Now you will be prompted to hit Enter to put in the password associated with the account you chose. You will see a password prompt but when you type, no asterisk marks “***” will appear. Hit Enter after typing your password correctly. You must also select beginner or expert mode, since I had never used it before and I like doing things the easy way, I selected beginner mode.

In our project, when I wanted to copy a hard drive and save it as an image for use on other computers, I selected the “savedisk” option. When you want to restore an image to a hard drive, the process is very similar except at the option page where you originally selected “savedisk” you would select “restoredisk” instead. Some of the options after choosing to restore are not there; like you won’t be prompted to name the image but rather select it from a list of image files that are detected on the shared resource.

restorediskGimp

Then you must give the image a name. Which hard drive you are making a replica of, or pulling an image to, must also be selected, if there is only one hard drive to clone or overwrite then it will already be selected for you.

imagenameGimp

Then you can begin the restoring process, by hitting Enter a couple of times, and confirming the actions. For other freeware cloning alternatives you could try nLite, PC Inspector Clonemax,Marcium Reflect Free Edition, or Odin and let us know what you think.

Check out the software and documentation from the Clonezilla website.

What software do you use to clone your hard drive over a network? Let us know in the comments.

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Comments (21)
  • Ian

    I recently switched over to Clonezilla from Ghost SS and DriveImageXML. Clonezilla is by far the easiest and fastest method to create an image and restore it to another computer. I recently reimaged 180 computers using it, and it saved me hours upon hours of work. The next step will be installing a PXE server so that I can remote boot into Clonezilla from the network.

  • Dominik

    I’ve been looking for hours for cloning software, I checked few mentioned above and this one so far is the best for me,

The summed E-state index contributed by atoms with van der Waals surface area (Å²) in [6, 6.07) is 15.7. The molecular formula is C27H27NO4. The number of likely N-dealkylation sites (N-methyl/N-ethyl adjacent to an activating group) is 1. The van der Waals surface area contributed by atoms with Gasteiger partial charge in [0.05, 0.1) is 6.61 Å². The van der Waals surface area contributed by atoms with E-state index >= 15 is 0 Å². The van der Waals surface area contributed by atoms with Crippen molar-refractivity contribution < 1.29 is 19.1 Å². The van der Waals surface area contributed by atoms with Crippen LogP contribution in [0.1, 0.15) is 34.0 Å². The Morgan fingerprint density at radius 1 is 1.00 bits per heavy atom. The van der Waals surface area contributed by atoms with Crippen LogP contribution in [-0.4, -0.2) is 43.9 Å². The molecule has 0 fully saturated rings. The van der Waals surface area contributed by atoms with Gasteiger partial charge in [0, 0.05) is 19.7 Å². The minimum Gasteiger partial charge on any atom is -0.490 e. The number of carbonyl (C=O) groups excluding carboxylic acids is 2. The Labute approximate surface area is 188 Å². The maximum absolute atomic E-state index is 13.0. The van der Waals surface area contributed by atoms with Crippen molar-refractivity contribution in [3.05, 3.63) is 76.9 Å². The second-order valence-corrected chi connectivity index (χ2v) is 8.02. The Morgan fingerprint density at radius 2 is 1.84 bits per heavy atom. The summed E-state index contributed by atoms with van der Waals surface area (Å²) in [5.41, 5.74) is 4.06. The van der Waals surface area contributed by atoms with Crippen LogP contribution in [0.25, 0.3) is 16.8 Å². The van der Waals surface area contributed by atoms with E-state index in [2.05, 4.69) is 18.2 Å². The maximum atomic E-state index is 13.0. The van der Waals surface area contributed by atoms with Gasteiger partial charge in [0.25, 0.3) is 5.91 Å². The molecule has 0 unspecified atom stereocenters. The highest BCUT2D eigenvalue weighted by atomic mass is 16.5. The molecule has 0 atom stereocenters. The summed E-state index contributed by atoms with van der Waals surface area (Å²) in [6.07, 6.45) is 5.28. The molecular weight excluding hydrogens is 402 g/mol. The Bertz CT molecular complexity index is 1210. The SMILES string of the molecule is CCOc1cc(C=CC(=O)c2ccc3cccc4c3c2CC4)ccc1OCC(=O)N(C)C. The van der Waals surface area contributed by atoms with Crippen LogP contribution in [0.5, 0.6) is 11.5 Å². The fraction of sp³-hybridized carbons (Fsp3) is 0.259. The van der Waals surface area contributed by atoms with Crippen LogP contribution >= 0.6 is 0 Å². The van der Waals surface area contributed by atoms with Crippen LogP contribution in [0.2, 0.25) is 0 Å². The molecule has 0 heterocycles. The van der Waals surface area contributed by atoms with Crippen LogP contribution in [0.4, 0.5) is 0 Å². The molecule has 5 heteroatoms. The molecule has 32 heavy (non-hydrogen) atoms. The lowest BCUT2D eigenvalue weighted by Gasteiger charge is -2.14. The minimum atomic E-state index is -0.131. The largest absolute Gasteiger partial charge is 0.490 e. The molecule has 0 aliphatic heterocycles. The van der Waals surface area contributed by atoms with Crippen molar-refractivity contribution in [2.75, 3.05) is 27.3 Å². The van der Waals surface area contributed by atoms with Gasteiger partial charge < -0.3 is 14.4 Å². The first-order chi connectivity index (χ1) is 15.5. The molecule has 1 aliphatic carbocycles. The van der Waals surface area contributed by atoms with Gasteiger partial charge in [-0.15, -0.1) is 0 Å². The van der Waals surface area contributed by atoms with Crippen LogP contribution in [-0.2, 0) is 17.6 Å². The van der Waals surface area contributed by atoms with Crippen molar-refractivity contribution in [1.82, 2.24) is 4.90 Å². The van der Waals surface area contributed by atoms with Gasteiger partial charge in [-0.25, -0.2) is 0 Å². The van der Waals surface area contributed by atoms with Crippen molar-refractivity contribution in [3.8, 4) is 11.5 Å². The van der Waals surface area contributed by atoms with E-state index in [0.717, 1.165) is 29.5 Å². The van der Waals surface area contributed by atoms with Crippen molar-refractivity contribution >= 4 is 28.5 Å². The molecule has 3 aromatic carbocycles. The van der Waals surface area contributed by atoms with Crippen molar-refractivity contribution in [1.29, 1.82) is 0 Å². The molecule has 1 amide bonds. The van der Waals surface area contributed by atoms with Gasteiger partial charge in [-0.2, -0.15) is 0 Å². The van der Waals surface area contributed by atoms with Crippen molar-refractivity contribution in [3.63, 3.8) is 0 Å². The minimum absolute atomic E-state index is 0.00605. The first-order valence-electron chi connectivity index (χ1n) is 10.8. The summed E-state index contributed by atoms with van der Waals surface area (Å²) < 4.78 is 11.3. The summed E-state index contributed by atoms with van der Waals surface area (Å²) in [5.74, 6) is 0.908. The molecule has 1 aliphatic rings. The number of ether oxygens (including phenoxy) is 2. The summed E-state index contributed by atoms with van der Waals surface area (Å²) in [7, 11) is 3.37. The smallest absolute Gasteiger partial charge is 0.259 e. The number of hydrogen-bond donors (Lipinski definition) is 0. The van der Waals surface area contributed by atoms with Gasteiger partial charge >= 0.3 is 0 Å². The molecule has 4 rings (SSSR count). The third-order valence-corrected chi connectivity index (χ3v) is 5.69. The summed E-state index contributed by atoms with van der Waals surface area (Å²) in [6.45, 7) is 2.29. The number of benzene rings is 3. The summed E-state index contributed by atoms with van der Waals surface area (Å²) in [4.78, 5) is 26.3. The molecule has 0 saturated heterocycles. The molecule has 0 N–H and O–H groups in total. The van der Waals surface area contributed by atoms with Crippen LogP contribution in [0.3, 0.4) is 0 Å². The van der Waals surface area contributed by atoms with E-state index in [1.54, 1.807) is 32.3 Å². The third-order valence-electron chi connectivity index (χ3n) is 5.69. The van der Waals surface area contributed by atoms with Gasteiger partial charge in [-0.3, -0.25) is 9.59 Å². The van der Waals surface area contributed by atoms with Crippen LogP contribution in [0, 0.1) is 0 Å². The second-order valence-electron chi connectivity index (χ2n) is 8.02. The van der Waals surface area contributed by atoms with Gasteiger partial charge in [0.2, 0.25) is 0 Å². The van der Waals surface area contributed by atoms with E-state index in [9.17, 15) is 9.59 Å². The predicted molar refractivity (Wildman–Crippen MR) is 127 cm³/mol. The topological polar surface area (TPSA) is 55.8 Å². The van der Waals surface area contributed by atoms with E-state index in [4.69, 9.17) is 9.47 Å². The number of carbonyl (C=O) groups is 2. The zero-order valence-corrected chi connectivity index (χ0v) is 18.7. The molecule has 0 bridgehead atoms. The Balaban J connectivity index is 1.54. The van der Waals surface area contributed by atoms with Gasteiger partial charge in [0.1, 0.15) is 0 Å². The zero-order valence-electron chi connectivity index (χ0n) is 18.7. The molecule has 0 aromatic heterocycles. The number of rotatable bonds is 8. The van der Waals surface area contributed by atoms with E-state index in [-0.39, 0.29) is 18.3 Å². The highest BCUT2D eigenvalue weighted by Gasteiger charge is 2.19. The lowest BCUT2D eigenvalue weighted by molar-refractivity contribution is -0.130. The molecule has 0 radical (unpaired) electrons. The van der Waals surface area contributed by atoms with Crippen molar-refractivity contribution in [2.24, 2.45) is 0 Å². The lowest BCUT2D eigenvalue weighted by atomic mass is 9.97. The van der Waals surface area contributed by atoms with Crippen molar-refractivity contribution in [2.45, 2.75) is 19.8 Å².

thanks for great advise.

  • Clint

    You can’t go wrong with CloneZilla. We triple boot our Mac machines at work. A single program to create and restore… BRILLIANT! Compression is excellent for NTFS, HFS and EXT, and the ability to netboot and multicast… What more do I need to say. An absolute lifesaver.

  • Louie

    I’ve read about these kinds of situations and everyone tries to help out as much as they can. But this article has the most detail and has definitely been the most help to me. Thank you.

  • Neil

    Here’s a question for those that have used Clonezilla.
    I’m not particularly up to date on pc architectures and what’s possible hence my question.

    I have a (bootable) PATA drive that I’d like to image and then restore against a SATA II drive, is this possible?

    It would allow me to replace the PATA drive with a larger & faster SATA II drive in my main pc.

    Thanks

    • Benjamin

      I haven’t tried using Clonezilla for hard drives that aren’t identical, but I don’t think it works even to a larger size. But with the ability to clone partitions instead of entire disks, you may have the option to just clone your operating system partition and another partition with your installed programs then save those instead of the entire disk. Then whatever space is remaining after the clone you may need to activate into yet another partition. Haven’t tried it, but this might get you going in the right direction. The screen where you choose something different than the instructions in this article is the “Clonezilla: Select Mode” dialog box. There is a snapshot of it in the article, and I think the option you would choose for your task would be “saveparts” for the imaging and “restoreparts” for the cloning.

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This review may contain affiliate links, which pays us a small compensation if you do decide to make a purchase based on our recommendation. Our judgement is in no way biased, and our recommendations are always based on the merits of the items.

For more details, please read our disclosure.
Affiliate Disclamer

This review may contain affiliate links, which pays us a small compensation if you do decide to make a purchase based on our recommendation. Our judgement is in no way biased, and our recommendations are always based on the merits of the items.

For more details, please read our disclosure.